Monday, March 16, 2015

A Small Indiscretion

by Jan Ellison
Random House    2015
323 pages     Fiction

I turned to A Small Indiscretion by Jan Ellison after All The Light We Cannot See thinking that because it was shorter, it might be lighter in tone than the novel I had just finished. Ha! Not the case at all.  A Small Indiscretion is a long letter written by a mother to her grown son, Robbie, following his near death experience and later disappearance. The interesting comparison is that the concept of light, in its many forms, is a metaphor in both A Small Indiscretion and All the Light We Cannot See.

Ellison's novel is part love story, part family drama, part mystery. It involves Annie, the letter's author, as a young woman on the cusp of adulthood taking her first independent steps on a European odyssey and more importantly as a 40-something adult facing the failures of marriage and business in the midst of her son's medical emergency.

All the characters are roundly developed, although perhaps we know less of Robbie, the son, than of the others. Both Annie and her husband Jonathan are in the middle of mid-life crises when Robbie's accident happens, and the plot evolves or perhaps unravels from that point. Much of the problem is precipitated by that arrival in the mail of a photograph from Annie's 19-year-old past. The photograph ignites a passion and longing in Annie that drives her to another trip to the London of her past.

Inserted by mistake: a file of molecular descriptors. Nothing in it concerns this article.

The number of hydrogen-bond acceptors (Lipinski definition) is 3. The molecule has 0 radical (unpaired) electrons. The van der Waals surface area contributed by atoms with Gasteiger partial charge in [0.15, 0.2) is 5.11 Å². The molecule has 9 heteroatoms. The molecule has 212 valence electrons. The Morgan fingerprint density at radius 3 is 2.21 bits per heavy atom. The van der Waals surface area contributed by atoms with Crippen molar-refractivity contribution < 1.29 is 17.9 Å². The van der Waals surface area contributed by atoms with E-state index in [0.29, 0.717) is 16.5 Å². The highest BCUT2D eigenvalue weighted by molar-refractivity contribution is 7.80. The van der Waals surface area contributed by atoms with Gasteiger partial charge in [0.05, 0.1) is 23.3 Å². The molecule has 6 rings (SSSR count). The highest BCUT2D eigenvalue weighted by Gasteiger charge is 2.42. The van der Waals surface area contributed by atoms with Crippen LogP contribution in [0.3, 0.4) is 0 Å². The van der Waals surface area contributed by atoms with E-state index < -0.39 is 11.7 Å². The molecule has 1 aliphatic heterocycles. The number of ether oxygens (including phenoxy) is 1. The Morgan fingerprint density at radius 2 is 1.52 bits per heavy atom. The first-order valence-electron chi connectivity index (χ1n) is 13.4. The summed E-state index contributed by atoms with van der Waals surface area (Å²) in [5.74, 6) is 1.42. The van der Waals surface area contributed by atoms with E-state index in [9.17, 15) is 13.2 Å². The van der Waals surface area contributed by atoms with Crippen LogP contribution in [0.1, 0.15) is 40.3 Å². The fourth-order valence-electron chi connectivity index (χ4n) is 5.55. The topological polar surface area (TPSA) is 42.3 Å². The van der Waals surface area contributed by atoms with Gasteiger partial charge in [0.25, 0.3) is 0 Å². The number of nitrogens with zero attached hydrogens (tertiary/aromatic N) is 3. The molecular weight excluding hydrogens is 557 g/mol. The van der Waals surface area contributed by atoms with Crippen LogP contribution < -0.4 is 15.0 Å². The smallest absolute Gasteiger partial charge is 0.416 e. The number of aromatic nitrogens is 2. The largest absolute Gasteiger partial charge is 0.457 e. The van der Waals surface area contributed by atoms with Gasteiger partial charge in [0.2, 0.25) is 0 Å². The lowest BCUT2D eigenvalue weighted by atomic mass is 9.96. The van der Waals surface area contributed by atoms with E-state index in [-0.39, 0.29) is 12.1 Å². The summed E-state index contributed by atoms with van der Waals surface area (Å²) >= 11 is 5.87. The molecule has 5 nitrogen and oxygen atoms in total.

My questions about the book mainly are concerned with Annie's descriptions of her sexual escapades in this letter, which she is writing for her son (and probably her other children) to read. First, I am much too practical to think in terms of unrequited love and longing for days past. Second, my sexual past is not the business of my children. Is it my age? I don't think so. I think it is sufficient that my children know that I have a past; they don't need to know all the details.

That being said, the book brings up many questions about regret and about how the past continues to haunt us throughout our lives. Additionally, many of us spend many hours of our later life trying to reason out the decisions that we made in the long ago past. We always tell our children; don't do something that you will regret your whole life. And for most of us, we speak from experience. However, it is how we move on from our past, learn from it, and grow beyond it that determines our stability and view of the world. 

My musings about A Small Indiscretion are precipitated, in part, by the current lesson I am planning for my church group. The lead off was a poem by author Brian McLaren. I think, to a large degree, McLaren expresses the longing Annie is experiencing as she writes her letter to her son.

When we think back on our journey over many years;
Nights of joys and laughter, and days of trials and tears,
With piercing, draining sorrows that broke us on our knees,
While deep inside hide our regrets that no one ever sees. . .
How can comfort find us locked up in our darkest room?
How can we leave the past behind and escape it like a tomb?

A Small Indiscretion is eloquent and beautifully written. The reviewer concludes her review with some fitting words: "As if our pasts stay where they were created—and never follow us home."

The review on
Jan Ellison's website

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